P. falciparum (deadliest), P. ovale, P. vivax, P. malariae
P. ovale, P. vivax: hepatic phase
Anopheles mosquito
Immigrant, traveler
Irregular fevers, diaphoresis
P. falciparum: cerebral malaria, Blackwater fever
Uncomplicated, no resistance areas Rx: chloroquine
Complicated, P. falciparum rx: quinidine + doxycycline
Toxoplasmosis
Parasite. This patient presents with toxoplasmosis encephalitis and should be treated with pyrimethamine and sulfadiazine. Toxoplasmosis is a parasitic disease caused by Toxoplasma gondii. Cats are the primary reservoir for human infection. Infection is mild in healthy patients and will often present with flu like symptoms. However, in those with immunocompromise including HIV/AIDS, the disease can be more severe and be complicated by encephalitis. Encephalitis from toxoplasmosis presents with headache, nausea, vomiting, fever, altered mental status, focal neurologic deficitis and seizure activity. In any patient with a history of HIV and a new seizure, a CT scan of the head should be obtained. Although the disease more commonly affects patients with AIDS, it can also be seen in patients with HIV. The diagnosis of toxoplasmosis encephalitis can be made based on the findings with a contrast CT scan. CT scan will reveal multiple ring-enhancing lesions in 70-80% of cases. The treatment of toxoplasmosis encephalitis is with pyrimethamine and sulfadiazine. Folinic acid should be supplemented as well.
Pinworms (enterobiasis)
Parasite. Transmission via ingestion of Enterobius vermicularis eggs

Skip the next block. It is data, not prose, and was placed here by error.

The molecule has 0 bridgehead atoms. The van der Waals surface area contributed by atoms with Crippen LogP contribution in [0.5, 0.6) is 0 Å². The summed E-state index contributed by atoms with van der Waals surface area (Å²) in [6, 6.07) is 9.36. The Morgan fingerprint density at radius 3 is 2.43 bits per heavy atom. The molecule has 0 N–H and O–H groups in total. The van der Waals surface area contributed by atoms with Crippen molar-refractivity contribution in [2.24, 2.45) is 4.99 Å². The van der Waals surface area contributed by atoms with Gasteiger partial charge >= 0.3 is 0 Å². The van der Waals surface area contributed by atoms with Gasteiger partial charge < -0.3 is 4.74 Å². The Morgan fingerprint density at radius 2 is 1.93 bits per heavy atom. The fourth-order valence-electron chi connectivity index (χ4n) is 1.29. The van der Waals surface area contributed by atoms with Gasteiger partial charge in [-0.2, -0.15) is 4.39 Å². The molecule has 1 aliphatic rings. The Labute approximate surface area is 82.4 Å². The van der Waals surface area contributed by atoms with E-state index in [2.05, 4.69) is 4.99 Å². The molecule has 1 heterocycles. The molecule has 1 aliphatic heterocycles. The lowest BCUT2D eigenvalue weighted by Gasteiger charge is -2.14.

Nocturnal pruritus ani
Dx: tape test
The treatment is with single-dose mebendazole (or albendazole), an oral anthelmintic
How does Lyme disease clinically present?
Macule/papule at bug bite site
3-21 days later, enlarges forming annular lesion with distinct red borders and partial central clearing "ERYTHEMA MIGRANS" TARGET like
Associated Sx: chills, fever, myalgia, headache, lymphadenopathy, weakness
What is Lyme disease?
Tickborne illness caused by the spirochete Borrelia Burgdorferi. Most common in the mid-atlantic, northeast, and northcentral US. 3 Stages of disease
Syphilis
Spirochete. Syphilis is caused by the spirochete Treponema pallidum. Transmission occurs during exposure of moist skin to an infected area as the organism does not survive on dry surfaces. Syphilis progresses through three stages of illness. Primary syphilis is characterized by the chancre shown in the picture above. The lesion occurs at the site of exposure and begins as an erythematous papule that ultimately ulcerates. The ulcer has raised edges, sharply demarcated borders and a clean base. Left untreated, the chancre resolves after 2-6 weeks. Bilateral painless inguinal adenopathy is sometimes present. Secondary syphilis develops 5-8 weeks after resolution of the chancre. Most commonly, this stage involves a diffuse total body rash beginning on the trunk and spreading distally, often involving the palms and soles. During this stage, condylomata lata may develop (broad-based papules in the perineal area). Syphilis then enters a latent period, which can last for years in immunocompetent patients and then manifest most commonly affecting the cardiac or nervous systems. The treatment of primary syphilis is penicillin G benzathine 2.4 million units IM.
What are clinical features of each stage of Lyme disease?
Stage I: erythema migrans (pathognomonic), viral-like syndrome
Stage II (4 weeks): arthritis, myocarditis, bilateral Bell's palsy
Stage III: chronic arthritis, chronic encephalopathy